Havelock Ellis was born in Croydon, London, England, February 2, 1859. He was a physician, writer and social reformer whose primary interest was in human sexuality and orientation.
The son of Edward Peppen Ellis and Susannah Mary Wheatley, Havelock spent much of his early childhood travelling with his father, who was a sea captain. During one journey Havelock would visit Sydney, Callao and Antwerp. After returning to the United Kingdom, Havelock was educated at French and German College near Wimbledon, as well as at a school in Mitcham.
Upon leaving school, Havelock would continue his travels and sailed on his father’s ship to Australia. He arrived in Sydney, taking a position as a master in a private school, a position for which he had no training. The school, on discovering this fact, fired him and he took a job working for a family as a private tutor.
His career was stop-start, but eventually he found a position in charge of two elementary schools in New South Wales, where he would settle and write an autobiography. It was during this time that he engaged in profound reflection on his career and was inspired, in part by the solitude of the mountains in New South Wales, to begin a new career as a writer, studying sexuality.
After returning to England in 1879 he started on his path to studying human sexuality, and qualified as a physician. He studied first at St Thomas’s Hospital Medical School, now Kings College, London, which he paid for through his work as an editor of the Mermaid Series of Jacobean drama.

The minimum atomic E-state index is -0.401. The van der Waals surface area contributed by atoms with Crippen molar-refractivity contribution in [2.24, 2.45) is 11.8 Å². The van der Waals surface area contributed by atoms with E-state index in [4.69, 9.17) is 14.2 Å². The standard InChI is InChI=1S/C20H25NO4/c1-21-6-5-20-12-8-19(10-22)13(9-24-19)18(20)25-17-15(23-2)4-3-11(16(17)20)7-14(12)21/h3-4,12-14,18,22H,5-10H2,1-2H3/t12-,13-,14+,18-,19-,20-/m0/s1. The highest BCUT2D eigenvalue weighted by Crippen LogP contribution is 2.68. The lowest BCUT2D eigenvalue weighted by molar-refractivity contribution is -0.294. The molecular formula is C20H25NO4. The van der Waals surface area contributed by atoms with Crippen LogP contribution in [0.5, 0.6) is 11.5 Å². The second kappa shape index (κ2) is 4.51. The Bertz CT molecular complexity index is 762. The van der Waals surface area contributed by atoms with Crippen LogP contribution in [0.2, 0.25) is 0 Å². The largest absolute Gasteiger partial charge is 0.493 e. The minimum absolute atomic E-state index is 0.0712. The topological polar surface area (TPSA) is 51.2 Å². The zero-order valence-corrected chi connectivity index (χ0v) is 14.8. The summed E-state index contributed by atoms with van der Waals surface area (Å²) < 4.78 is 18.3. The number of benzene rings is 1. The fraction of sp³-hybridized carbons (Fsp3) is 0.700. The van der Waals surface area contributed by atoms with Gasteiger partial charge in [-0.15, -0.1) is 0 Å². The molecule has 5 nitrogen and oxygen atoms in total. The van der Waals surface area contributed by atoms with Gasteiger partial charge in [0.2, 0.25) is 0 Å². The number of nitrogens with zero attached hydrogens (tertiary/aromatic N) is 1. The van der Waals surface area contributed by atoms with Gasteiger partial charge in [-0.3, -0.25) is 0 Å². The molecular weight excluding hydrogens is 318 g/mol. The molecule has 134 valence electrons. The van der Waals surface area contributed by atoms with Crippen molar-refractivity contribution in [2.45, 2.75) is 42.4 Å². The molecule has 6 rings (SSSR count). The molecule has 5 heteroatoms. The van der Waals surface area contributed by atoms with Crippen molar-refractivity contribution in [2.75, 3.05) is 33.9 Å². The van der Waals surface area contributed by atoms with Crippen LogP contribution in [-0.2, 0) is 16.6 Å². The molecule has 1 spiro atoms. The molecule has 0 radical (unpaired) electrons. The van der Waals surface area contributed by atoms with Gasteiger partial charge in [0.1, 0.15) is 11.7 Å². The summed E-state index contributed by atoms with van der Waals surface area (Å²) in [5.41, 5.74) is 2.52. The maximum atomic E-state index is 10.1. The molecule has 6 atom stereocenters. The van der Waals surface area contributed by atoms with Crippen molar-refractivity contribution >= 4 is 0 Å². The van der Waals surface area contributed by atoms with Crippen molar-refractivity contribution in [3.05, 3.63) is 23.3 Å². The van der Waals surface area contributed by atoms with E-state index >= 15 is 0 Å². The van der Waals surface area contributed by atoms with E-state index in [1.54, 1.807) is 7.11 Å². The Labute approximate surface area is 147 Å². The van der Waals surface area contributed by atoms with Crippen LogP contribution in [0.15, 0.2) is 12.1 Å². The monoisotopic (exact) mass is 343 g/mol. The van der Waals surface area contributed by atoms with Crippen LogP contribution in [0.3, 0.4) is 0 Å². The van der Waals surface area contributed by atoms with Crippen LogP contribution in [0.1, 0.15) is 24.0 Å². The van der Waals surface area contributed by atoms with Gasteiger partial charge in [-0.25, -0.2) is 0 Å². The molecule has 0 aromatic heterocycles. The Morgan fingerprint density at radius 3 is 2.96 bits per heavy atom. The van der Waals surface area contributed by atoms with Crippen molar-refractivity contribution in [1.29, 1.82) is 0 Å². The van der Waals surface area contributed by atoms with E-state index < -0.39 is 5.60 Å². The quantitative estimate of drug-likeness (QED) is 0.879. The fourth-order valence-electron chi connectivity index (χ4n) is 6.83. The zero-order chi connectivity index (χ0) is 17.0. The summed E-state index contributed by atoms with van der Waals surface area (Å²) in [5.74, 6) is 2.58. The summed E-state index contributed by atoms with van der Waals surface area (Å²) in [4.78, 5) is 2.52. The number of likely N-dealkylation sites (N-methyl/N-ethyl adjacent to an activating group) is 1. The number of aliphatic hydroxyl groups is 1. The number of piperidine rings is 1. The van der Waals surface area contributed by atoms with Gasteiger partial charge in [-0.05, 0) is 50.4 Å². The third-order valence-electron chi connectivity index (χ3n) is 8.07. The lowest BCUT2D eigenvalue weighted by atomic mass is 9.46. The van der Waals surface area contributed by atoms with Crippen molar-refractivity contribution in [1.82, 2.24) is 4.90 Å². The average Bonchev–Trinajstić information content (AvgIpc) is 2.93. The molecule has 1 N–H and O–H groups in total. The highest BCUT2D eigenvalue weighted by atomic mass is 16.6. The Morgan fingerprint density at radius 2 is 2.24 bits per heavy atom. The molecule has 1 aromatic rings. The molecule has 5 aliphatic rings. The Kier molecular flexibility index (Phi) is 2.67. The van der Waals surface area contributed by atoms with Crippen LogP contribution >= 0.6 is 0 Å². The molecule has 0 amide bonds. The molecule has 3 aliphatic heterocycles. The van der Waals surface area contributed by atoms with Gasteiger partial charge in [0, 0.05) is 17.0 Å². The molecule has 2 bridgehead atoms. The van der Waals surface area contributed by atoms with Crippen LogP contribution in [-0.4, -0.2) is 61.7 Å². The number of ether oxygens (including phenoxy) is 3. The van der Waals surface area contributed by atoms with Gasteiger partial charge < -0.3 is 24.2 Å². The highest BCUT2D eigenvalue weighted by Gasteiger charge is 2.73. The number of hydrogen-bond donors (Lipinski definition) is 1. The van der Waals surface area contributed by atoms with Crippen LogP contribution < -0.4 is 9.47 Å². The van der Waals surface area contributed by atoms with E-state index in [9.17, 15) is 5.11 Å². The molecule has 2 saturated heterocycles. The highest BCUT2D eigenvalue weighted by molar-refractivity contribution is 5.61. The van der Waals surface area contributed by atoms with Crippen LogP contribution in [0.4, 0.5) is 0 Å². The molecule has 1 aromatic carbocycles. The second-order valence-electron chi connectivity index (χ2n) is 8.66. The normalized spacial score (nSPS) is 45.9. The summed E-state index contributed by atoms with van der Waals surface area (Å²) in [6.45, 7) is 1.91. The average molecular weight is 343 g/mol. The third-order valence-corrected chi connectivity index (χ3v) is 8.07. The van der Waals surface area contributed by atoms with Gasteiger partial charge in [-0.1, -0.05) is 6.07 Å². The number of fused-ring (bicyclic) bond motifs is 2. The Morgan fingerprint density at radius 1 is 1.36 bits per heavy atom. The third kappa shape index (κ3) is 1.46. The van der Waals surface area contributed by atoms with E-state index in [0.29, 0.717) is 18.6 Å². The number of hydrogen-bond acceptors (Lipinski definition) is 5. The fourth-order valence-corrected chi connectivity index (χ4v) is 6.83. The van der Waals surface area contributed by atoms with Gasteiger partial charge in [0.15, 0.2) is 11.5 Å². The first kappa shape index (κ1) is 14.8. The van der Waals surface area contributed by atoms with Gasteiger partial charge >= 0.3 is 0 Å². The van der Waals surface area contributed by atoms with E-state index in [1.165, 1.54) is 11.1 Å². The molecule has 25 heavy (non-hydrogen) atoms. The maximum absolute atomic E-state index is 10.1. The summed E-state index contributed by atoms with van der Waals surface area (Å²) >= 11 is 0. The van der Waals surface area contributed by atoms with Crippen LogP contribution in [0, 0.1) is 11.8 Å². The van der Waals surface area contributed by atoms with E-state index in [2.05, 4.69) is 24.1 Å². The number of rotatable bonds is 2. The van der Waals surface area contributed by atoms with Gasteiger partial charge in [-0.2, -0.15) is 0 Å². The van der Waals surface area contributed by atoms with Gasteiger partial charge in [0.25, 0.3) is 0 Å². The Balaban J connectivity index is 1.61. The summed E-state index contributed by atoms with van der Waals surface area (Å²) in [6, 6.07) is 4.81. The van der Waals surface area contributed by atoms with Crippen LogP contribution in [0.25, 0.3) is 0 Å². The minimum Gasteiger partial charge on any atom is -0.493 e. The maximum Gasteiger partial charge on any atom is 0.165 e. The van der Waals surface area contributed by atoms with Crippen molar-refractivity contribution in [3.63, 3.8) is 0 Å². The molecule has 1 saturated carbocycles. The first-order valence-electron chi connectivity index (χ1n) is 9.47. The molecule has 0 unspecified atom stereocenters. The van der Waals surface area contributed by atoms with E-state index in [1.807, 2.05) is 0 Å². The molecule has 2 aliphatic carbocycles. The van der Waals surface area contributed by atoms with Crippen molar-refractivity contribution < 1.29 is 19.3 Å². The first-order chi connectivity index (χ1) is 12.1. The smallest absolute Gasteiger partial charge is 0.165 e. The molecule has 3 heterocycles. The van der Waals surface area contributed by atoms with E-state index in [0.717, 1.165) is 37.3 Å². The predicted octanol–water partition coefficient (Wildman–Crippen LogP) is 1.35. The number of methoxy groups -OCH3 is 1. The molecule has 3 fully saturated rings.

It wasn’t long before Havelock entered into the social circles of prominent English reformers. He would become a close associate of George Bernard Shaw and Edward Carpenter, among others. It was at this time that he published his first work, Sexual Inversion (1897), the first medical textbook on homosexuality, and one penned alongside prominent historian and social critic John Addignton Symonds.
The text was noted for its objective analysis of homosexuality, treating it neither as disease, immoral choice or crime and described the details of homosexual relationships in London, England at the time. Many of the studies included in his book were between men and young boys, scenes, which many today would consider child abuse.
It is difficult to overstate the effect that Ellis’ work had on later studies of sexuality both in the form of psychoanalysis and as a social phenomenon worthy of study itself. He coined the phrases narcissism and autoerotism, themes that would be placed centre stage in the works of Sigmund Freud.
Ellis was first among his contemporaries to describe in detail the lives and relationships of transgendered people, a typology he called eonism. Ellis attributed the characteristic to a transference of identity from subject to object and described it in terms that would not seem alien to psychoanalysts today. To Ellis, transgendered identities were one’s in limbo between two stages of sexual development: heterosexuality and homosexuality.
Ellis was a prominent eugenicist and served as vice president of the Eugenics Education Society. He married the prominent women’s rights activist, Edith Lees, who lived openly as a lesbian in separate accommodation to Ellis and whose relationship would become the central theme of his later autobiography, My Life (1939). By his death on July 8, 1939 Ellis had written over 45 texts on sex, philosophy, social theory and literature, making him one of the most prolific social commentators of the early Twentieth Century.